Abortion not a sin
No man can speak for God, whose manner and disposition is inscrutable. God is what we are taught to believe is true, but nature’s forces are the true voices of God. Evangelists may proclaim catastrophe to be the will of Jesus, who objects to what they choose to believe. God is neutral, but they are not. It is the evangelists who talk as pretenders because they want to control everybody.
Mother used to say during the Depression, “The rich get richer and the poor get children.” There’s truth to the adage, for in an overpopulated world sex is an act of recreation as well as procreation, but among the poor and uninformed, lives are ruined unnecessarily for lack of “the pill.”
Women need not become pregnant unless they want to, and if they do, they should love and care for the child. Those who can’t should not get pregnant, but if they do, the sooner the pregnancy is aborted the better for all.
Sign Up and Save
Get six months of free digital access to The Tribune
It is not a sin; it is common sense and the means to a better life that allows people to enjoy richer lives.
Bush to blame
Usually people wait a while to rewrite history. But Richard Placak didn’t! In his letter (Nov. 4) he blames President Barack Obama for our current economic plight. How absurdly short-sighted is that? As a small San Luis Obispo County independent business owner, we began to feel the pinch in late 2007. Anyone paying attention knew the smoke-and-mirrors economic bubble of the Bush administration had to crash.
Let’s see, during the Bush years, taxes on the very wealthy were decreased well below the rate under President Ronald Reagan (who justly felt that those who’ve been so richly blessed financially should contribute more). Then the regulations that were in place to prevent such boom and bust times were ignored.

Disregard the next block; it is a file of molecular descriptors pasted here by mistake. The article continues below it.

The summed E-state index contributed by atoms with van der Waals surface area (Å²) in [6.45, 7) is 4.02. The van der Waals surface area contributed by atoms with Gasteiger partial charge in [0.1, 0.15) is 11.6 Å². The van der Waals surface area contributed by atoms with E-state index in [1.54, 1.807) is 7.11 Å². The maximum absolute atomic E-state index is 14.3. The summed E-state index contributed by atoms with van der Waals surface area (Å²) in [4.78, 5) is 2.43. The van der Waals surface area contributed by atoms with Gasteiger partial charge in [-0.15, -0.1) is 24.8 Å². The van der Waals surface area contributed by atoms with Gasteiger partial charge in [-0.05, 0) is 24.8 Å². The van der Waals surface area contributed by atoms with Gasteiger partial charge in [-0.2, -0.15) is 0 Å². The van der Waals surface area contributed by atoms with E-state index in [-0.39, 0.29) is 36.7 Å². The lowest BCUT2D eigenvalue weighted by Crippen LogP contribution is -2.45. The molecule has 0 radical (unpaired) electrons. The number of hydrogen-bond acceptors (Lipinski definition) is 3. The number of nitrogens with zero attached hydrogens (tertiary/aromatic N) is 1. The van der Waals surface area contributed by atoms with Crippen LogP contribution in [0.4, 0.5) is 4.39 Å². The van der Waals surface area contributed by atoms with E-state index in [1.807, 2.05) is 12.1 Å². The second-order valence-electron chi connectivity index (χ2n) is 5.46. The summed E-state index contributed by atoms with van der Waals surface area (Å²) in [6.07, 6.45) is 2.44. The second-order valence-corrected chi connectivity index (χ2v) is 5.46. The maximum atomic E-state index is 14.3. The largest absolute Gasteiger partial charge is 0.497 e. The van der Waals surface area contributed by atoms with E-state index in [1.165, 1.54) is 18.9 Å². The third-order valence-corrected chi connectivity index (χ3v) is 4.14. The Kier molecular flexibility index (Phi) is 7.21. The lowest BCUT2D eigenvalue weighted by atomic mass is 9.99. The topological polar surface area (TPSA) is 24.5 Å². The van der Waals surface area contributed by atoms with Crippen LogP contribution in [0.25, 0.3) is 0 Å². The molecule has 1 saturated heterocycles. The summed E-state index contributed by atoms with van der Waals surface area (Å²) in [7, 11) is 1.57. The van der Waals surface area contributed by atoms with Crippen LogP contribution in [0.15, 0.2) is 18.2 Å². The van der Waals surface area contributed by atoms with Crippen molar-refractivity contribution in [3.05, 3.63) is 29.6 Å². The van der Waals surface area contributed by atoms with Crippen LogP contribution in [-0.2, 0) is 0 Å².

Reduce money coming in and begin two wars, which have cost billions with millions and millions lost to private contractors hired by our government, not to mention the loss of American lives and thousands more left with extraordinarily debilitating injuries.
Of course the economy failed; it was a forgone conclusion! Meanwhile the ultra-rich (with their lowest taxes in 50 years) have not created jobs, just money for banks and Wall Street. This economic debacle can be traced to the Bush administration, so let’s put the blame where it belongs!
Big tax dodgers
More foolishness than usual has occupied The Tribune’s opinion pages recently. A letter writer said corporations would sink billions into public works projects on the scale of the Golden Gate Bridge to demonstrate their community spirit if only it weren’t for government health and environmental regulations. Pundit Kathleen Parker said Obama is waging “class warfare” when he suggests the rich should pay their fair share in taxes; she then sympathizes with Wall Street for suffering a “public relations crisis in the wake of the global economic collapse” — after causing the global economic collapse — and assures us that Americans can reveal “the better angels of their identity” if they just ignore the growing chasm between the rich and everyone else. And so on.
Reality check: More than 80 percent of America’s biggest companies avoid paying taxes on their U.S. profits by stashing them in offshore tax havens, according to the U.S. Public Interest Research Group, and they’re lobbying to make that tax dodge even sweeter. That’s $100 billion in lost revenue every year. You and I have to make up the difference.
Nothing to see here ...
San Luis Obispo
Credit for Court
Court Street in San Luis Obispo is one of my favorite spots. The Higuera Street side is especially pleasant. As a curious designer, I look for reasons behind success or failure. This is my take:
Multiple seating choices: Pick a bench, chair or planter, lean on the wall, sit on the steps or lean on the rail upstairs. There may be more choices.
Stores for shopping and hanging out: Uninterrupted storefronts from Higuera to Monterey streets.
Court Street splits the 260-foot city block: It shortens the pedestrian distance to another set of experiences.